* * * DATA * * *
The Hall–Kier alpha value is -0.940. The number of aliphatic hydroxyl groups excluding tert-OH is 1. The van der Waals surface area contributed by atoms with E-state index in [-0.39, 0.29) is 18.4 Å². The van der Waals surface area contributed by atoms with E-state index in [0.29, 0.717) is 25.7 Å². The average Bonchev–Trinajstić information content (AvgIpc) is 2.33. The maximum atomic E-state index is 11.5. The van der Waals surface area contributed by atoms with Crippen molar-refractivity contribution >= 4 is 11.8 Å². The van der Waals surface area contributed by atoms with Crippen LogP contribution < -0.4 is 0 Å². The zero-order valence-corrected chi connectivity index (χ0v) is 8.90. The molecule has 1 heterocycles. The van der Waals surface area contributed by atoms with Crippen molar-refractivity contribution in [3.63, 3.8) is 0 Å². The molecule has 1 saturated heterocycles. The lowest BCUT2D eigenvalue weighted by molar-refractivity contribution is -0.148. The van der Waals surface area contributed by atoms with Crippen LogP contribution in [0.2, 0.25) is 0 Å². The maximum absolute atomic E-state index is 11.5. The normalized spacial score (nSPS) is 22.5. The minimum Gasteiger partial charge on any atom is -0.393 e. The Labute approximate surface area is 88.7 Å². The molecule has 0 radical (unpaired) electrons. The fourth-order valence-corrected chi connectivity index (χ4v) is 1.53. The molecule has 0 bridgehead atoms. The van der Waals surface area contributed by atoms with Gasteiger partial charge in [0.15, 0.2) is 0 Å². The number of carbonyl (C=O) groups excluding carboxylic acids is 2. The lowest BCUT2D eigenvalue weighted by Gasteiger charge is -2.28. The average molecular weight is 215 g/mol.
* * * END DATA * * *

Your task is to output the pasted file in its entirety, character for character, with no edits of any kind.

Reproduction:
The Hall–Kier alpha value is -0.940. The number of aliphatic hydroxyl groups excluding tert-OH is 1. The van der Waals surface area contributed by atoms with E-state index in [-0.39, 0.29) is 18.4 Å². The van der Waals surface area contributed by atoms with E-state index in [0.29, 0.717) is 25.7 Å². The average Bonchev–Trinajstić information content (AvgIpc) is 2.33. The maximum atomic E-state index is 11.5. The van der Waals surface area contributed by atoms with Crippen molar-refractivity contribution >= 4 is 11.8 Å². The van der Waals surface area contributed by atoms with Crippen LogP contribution < -0.4 is 0 Å². The zero-order valence-corrected chi connectivity index (χ0v) is 8.90. The molecule has 1 heterocycles. The van der Waals surface area contributed by atoms with Crippen molar-refractivity contribution in [3.63, 3.8) is 0 Å². The molecule has 1 saturated heterocycles. The lowest BCUT2D eigenvalue weighted by molar-refractivity contribution is -0.148. The van der Waals surface area contributed by atoms with Crippen LogP contribution in [0.2, 0.25) is 0 Å². The maximum absolute atomic E-state index is 11.5. The normalized spacial score (nSPS) is 22.5. The minimum Gasteiger partial charge on any atom is -0.393 e. The Labute approximate surface area is 88.7 Å². The molecule has 0 radical (unpaired) electrons. The fourth-order valence-corrected chi connectivity index (χ4v) is 1.53. The molecule has 0 bridgehead atoms. The van der Waals surface area contributed by atoms with Gasteiger partial charge in [0.15, 0.2) is 0 Å². The number of carbonyl (C=O) groups excluding carboxylic acids is 2. The lowest BCUT2D eigenvalue weighted by Gasteiger charge is -2.28. The average molecular weight is 215 g/mol.